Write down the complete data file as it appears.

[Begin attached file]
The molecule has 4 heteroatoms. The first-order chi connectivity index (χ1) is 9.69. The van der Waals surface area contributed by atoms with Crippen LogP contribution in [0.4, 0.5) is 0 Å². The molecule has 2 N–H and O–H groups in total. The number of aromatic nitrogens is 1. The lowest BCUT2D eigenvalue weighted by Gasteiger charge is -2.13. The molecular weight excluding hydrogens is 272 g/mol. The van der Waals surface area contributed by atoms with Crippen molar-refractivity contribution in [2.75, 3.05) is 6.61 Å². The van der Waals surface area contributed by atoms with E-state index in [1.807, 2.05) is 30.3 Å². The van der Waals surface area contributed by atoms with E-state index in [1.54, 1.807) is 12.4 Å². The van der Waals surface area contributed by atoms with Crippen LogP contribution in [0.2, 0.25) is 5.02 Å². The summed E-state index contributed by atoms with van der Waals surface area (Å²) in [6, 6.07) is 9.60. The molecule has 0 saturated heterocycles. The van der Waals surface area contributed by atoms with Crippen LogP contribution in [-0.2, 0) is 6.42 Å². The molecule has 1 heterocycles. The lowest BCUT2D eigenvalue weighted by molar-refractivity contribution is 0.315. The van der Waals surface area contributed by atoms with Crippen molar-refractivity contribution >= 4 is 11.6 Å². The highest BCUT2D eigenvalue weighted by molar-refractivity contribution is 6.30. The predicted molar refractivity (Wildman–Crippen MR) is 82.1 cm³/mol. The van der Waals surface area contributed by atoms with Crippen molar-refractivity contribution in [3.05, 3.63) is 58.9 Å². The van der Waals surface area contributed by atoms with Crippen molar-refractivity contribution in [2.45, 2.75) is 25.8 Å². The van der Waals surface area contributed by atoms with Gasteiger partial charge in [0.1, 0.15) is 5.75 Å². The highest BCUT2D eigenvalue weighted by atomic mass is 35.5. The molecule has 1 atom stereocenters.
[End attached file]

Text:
The molecule has 4 heteroatoms. The first-order chi connectivity index (χ1) is 9.69. The van der Waals surface area contributed by atoms with Crippen LogP contribution in [0.4, 0.5) is 0 Å². The molecule has 2 N–H and O–H groups in total. The number of aromatic nitrogens is 1. The lowest BCUT2D eigenvalue weighted by Gasteiger charge is -2.13. The molecular weight excluding hydrogens is 272 g/mol. The van der Waals surface area contributed by atoms with Crippen molar-refractivity contribution in [2.75, 3.05) is 6.61 Å². The van der Waals surface area contributed by atoms with E-state index in [1.807, 2.05) is 30.3 Å². The van der Waals surface area contributed by atoms with E-state index in [1.54, 1.807) is 12.4 Å². The van der Waals surface area contributed by atoms with Crippen LogP contribution in [0.2, 0.25) is 5.02 Å². The summed E-state index contributed by atoms with van der Waals surface area (Å²) in [6, 6.07) is 9.60. The molecule has 0 saturated heterocycles. The van der Waals surface area contributed by atoms with Crippen LogP contribution in [-0.2, 0) is 6.42 Å². The molecule has 1 heterocycles. The lowest BCUT2D eigenvalue weighted by molar-refractivity contribution is 0.315. The van der Waals surface area contributed by atoms with Crippen molar-refractivity contribution >= 4 is 11.6 Å². The highest BCUT2D eigenvalue weighted by molar-refractivity contribution is 6.30. The predicted molar refractivity (Wildman–Crippen MR) is 82.1 cm³/mol. The van der Waals surface area contributed by atoms with Crippen molar-refractivity contribution in [3.05, 3.63) is 58.9 Å². The van der Waals surface area contributed by atoms with Crippen molar-refractivity contribution in [2.45, 2.75) is 25.8 Å². The van der Waals surface area contributed by atoms with Gasteiger partial charge in [0.1, 0.15) is 5.75 Å². The highest BCUT2D eigenvalue weighted by atomic mass is 35.5. The molecule has 1 atom stereocenters.